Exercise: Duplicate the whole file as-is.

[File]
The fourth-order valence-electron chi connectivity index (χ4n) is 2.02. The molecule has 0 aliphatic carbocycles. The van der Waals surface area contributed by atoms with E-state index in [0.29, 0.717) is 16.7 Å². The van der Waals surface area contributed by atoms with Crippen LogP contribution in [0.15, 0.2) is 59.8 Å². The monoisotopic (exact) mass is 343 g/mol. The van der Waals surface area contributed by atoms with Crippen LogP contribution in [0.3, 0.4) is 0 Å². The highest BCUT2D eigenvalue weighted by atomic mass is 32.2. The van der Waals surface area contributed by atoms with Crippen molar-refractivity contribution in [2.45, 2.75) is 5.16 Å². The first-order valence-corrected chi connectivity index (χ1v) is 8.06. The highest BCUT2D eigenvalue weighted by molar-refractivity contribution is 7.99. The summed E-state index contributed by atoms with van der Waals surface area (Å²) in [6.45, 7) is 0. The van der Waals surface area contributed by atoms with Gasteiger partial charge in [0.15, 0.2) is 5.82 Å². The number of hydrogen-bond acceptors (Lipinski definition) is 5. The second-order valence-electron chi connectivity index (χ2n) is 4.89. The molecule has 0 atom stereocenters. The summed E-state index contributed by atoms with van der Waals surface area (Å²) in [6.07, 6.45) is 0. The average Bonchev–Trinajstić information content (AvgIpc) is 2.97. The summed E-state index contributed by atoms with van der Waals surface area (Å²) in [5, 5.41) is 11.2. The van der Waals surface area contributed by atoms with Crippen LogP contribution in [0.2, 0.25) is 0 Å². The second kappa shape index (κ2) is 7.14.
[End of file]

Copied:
The fourth-order valence-electron chi connectivity index (χ4n) is 2.02. The molecule has 0 aliphatic carbocycles. The van der Waals surface area contributed by atoms with E-state index in [0.29, 0.717) is 16.7 Å². The van der Waals surface area contributed by atoms with Crippen LogP contribution in [0.15, 0.2) is 59.8 Å². The monoisotopic (exact) mass is 343 g/mol. The van der Waals surface area contributed by atoms with Crippen LogP contribution in [0.3, 0.4) is 0 Å². The highest BCUT2D eigenvalue weighted by atomic mass is 32.2. The van der Waals surface area contributed by atoms with Crippen molar-refractivity contribution in [2.45, 2.75) is 5.16 Å². The first-order valence-corrected chi connectivity index (χ1v) is 8.06. The highest BCUT2D eigenvalue weighted by molar-refractivity contribution is 7.99. The summed E-state index contributed by atoms with van der Waals surface area (Å²) in [6.45, 7) is 0. The van der Waals surface area contributed by atoms with Gasteiger partial charge in [0.15, 0.2) is 5.82 Å². The number of hydrogen-bond acceptors (Lipinski definition) is 5. The second-order valence-electron chi connectivity index (χ2n) is 4.89. The molecule has 0 atom stereocenters. The summed E-state index contributed by atoms with van der Waals surface area (Å²) in [6.07, 6.45) is 0. The average Bonchev–Trinajstić information content (AvgIpc) is 2.97. The summed E-state index contributed by atoms with van der Waals surface area (Å²) in [5, 5.41) is 11.2. The van der Waals surface area contributed by atoms with Crippen LogP contribution in [0.2, 0.25) is 0 Å². The second kappa shape index (κ2) is 7.14.